CEFR - A Standard For Describing Language Level
- What is CEFR?
- How is CEFR organised?
- What are the benefits of CEFR for teachers?
- What are the benefits of CEFR for students?
- How do different exams correspond to CEFR levels?
- How do CEFR levels compare to native speaker levels?
What is CEFR?
The Common European Framework of Reference for Languages (CEFR) is an international standard for describing language ability. It is used around the world to describe learners' language proficiency. The CEFR divides language proficiency into six levels, from A1 for beginners, up to C2 for those who have mastered a language.
How is CEFR organised?
CEFR organises language proficiency into three broad divisions (A, B, C) which are further divided into six levels (A1, A2, B1, B2, C1, C2). Each level describes what a learner is supposed to be able to do in reading, listening, speaking and writing. These descriptions apply to any language and provide a clear and detailed framework for learning.
What are the benefits of CEFR for teachers?
For teachers, the CEFR provides a clear framework for curriculum design, lesson planning, and assessment. It ensures consistency and clarity in teaching objectives. Teachers can assess learners progress against internationally recognised benchmarks, making it easier to set goals and expectations.
What are the benefits of CEFR for students?
For students, the CEFR is a tool for measuring and recognising progress in language learning. It helps in setting learning goals and understanding their own proficiency levels. The CEFR levels are often required for educational and professional opportunities, making it a valuable asset for career and study prospects.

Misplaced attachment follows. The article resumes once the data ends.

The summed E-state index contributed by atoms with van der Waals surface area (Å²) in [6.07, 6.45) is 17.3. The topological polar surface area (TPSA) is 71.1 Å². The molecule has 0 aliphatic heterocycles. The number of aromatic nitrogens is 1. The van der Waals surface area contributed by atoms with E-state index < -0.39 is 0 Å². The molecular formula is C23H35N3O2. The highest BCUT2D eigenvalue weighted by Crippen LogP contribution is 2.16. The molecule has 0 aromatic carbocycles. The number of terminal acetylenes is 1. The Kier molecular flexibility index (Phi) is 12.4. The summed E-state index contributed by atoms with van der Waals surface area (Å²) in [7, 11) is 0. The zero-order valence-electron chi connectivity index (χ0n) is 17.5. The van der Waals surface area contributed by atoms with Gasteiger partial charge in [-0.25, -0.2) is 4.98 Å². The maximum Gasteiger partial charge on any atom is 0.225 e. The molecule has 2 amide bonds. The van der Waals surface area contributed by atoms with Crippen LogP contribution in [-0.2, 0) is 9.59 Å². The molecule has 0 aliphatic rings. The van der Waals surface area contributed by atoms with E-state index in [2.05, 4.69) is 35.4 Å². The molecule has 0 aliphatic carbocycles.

How do different exams correspond to CEFR levels?
Many language exams are aligned with the CEFR levels. For example, the B2 First Certificate in English (FCE), as the name suggests, corresponds to B2, while the IELTS exam scores range all across the CEFR levels. These correspondences help students choose the right exam for their proficiency level.
How do CEFR levels compare to native speaker levels?
CEFR levels go up to C2, which is considered near-native proficiency. A C2 level individual can understand and communicate complex ideas and nuances in a language almost as effectively as a native speaker. However, native fluency often includes cultural and idiomatic knowledge that goes beyond just language proficiency.
Here is an approximation of the age range for each CEFR level:
- A1 (beginner): Similar to a 6-year-old native speaker
- A2 (elementary): Similar to an 8-year-old native speaker
- B1 (intermediate): Similar to a 12-year-old native speaker
- B2 (upper-intermediate): Similar to a 16-year-old native speaker
- C1 (advanced): Similar to a young adult native speaker (18-25 years old)
- C2 (proficient): Similar to an educated native speaker (25+ years old)